Bangladesh Recovers Refugees’ Bodies From Sunken Rohingya Boat

The motorized boat carrying 38 Rohingya and crew members left Bhashan Char from a jungle canal that does not have a strong police presence,

Bangladeshi authorities said Wednesday they had recovered the bodies of 11 Rohingya who drowned in the Bay of Bengal after their boat capsized in bad weather as they tried to escape from an island housing refugees over the weekend.

A search was going on for 15 other Rohingya still missing from the boat after it sank off Bhashan Char Island on Saturday, said Lt. M. Abdur Rauf, a Coast Guard public relations officer. Twelve others were rescued by local fishermen, who brought the survivors back to the island later that day.

“Seven bodies including six minors were recovered from the Chittagong part of the sea on Tuesday while four other bodies were recovered two days earlier,” Abdur Rauf told BenarNews, an RFA-affiliated online news service, adding he did not know when joint rescue efforts by the Coast Guard, Navy, and police would end or if they would be changed to a recovery mission.

The bodies of the 11 Rohingya were turned over to their families and buried on Bhashan Char, said Muhammad Rafiqul Islam, chief of the police station on the island.

One of the rescued people, Bashir Ahmmad, said that of his 11-member family, he and five others were rescued while five others were still missing.

“Bodies of 11 people were recovered in the last few days. None of them are my family members …. My wife and four children have drowned,” he told BenarNews by phone from the island.

Ahmmad said his family boarded the boat after trekking for six hours through a jungle on the island. Middlemen had charged each adult passenger 7,000 taka (U.S. $83) for passage to the port-city of Chittagong, he said.

The motorized boat carrying 38 Rohingya and crew members left Bhashan Char from a jungle canal that does not have a strong police presence, Rear Adm. M. Ashraful Haq, the Bangladesh Coast Guard chief, told BenarNews. He did not release information about the number of crew members but said they were Rohingya.

“Survivors are unable to identify the middlemen who arranged the deadly trip. We are conducting an investigation into it,” Rafiqul Islam told BenarNews.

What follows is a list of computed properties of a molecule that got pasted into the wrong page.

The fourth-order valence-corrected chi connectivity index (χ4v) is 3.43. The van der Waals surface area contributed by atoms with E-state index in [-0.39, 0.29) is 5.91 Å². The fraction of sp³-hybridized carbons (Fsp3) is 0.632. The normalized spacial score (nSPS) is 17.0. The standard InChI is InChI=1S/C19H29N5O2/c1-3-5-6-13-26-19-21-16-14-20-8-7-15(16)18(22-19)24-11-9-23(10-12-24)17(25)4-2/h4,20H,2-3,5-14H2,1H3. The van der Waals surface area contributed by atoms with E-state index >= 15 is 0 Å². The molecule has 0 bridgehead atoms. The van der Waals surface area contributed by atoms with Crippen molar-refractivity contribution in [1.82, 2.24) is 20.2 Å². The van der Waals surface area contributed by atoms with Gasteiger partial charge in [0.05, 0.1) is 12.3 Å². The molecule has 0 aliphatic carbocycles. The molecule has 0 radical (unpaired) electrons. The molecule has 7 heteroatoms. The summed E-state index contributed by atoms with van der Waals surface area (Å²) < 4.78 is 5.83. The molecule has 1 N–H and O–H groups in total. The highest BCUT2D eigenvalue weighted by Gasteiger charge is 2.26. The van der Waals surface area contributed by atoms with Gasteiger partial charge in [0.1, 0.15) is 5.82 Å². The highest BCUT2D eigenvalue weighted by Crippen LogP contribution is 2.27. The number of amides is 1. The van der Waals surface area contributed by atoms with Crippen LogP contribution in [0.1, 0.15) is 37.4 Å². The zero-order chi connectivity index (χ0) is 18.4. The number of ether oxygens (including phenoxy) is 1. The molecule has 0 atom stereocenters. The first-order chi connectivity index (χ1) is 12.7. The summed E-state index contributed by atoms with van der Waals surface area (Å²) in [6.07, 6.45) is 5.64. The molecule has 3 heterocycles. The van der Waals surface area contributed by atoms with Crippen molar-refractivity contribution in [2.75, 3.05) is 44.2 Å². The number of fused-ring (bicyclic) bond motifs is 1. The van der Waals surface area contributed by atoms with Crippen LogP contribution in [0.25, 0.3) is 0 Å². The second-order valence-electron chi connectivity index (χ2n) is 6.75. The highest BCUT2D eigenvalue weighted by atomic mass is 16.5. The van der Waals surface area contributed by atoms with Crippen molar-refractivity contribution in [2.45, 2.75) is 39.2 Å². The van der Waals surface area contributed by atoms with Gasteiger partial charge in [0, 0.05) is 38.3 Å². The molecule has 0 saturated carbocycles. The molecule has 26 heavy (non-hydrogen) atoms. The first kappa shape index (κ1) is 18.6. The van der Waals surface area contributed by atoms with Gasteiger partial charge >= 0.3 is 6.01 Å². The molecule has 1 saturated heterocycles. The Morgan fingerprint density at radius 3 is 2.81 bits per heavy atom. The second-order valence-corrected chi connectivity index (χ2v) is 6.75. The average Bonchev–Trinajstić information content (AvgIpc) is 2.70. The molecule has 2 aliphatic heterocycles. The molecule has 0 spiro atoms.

Since December 2020, the Bangladesh government has moved nearly 19,000 from camps in and around Cox’s Bazar that are home to about 1 million Rohingya to the low-lying and remote island. A housing complex to accommodate as many as 100,000 refugees was constructed on the island.

Rohingya are trying to leave Bhashan Char because Bangladeshi leaders were not honest about conditions on island, one of the island’s inhabitants said.

“The commitment by the government is not matching with reality. We feel like prisoners here. As a result, people are always trying to flee from here,” Rashida Begum told BenarNews.

The government has denied that it has forced Rohingya to move to the island, saying they moved there on a voluntary basis as part of Bangladesh’s efforts to ease congestion at the mainland camps in Cox’s Bazar.

Begum said her sister, Sona Maher, along with five other family members, had boarded the boat.

“They all are still missing. I don’t know whether they are alive or not,” she told BenarNews.

“Rohingya people are regularly trying to flee from the island and are losing their lives. I do not want such deaths of Rohingya people,” she said in a telephone interview.

Another resident, Md. Hamid, said some of his neighbors had drowned.

“A boy was rescued beside my cluster. He is the lone survivor of his six-member family. Now he is crying and searching for his parents,” he told BenarNews.

Bhashan Char residents are prohibited from leaving the island’s confines. Still, nearly 300 have fled in the last few months, local Rohingya leaders claimed, while local police have said the actual number is lower.

“We have no specific number of the refugees who fled from the island but the number is increasing,” said Rafiqul Islam, the Bhashan Char police chief, without elaborating.

Reported by BenarNews, an RFA-affiliated online news service.


This content originally appeared on Radio Free Asia and was authored by Radio Free Asia.


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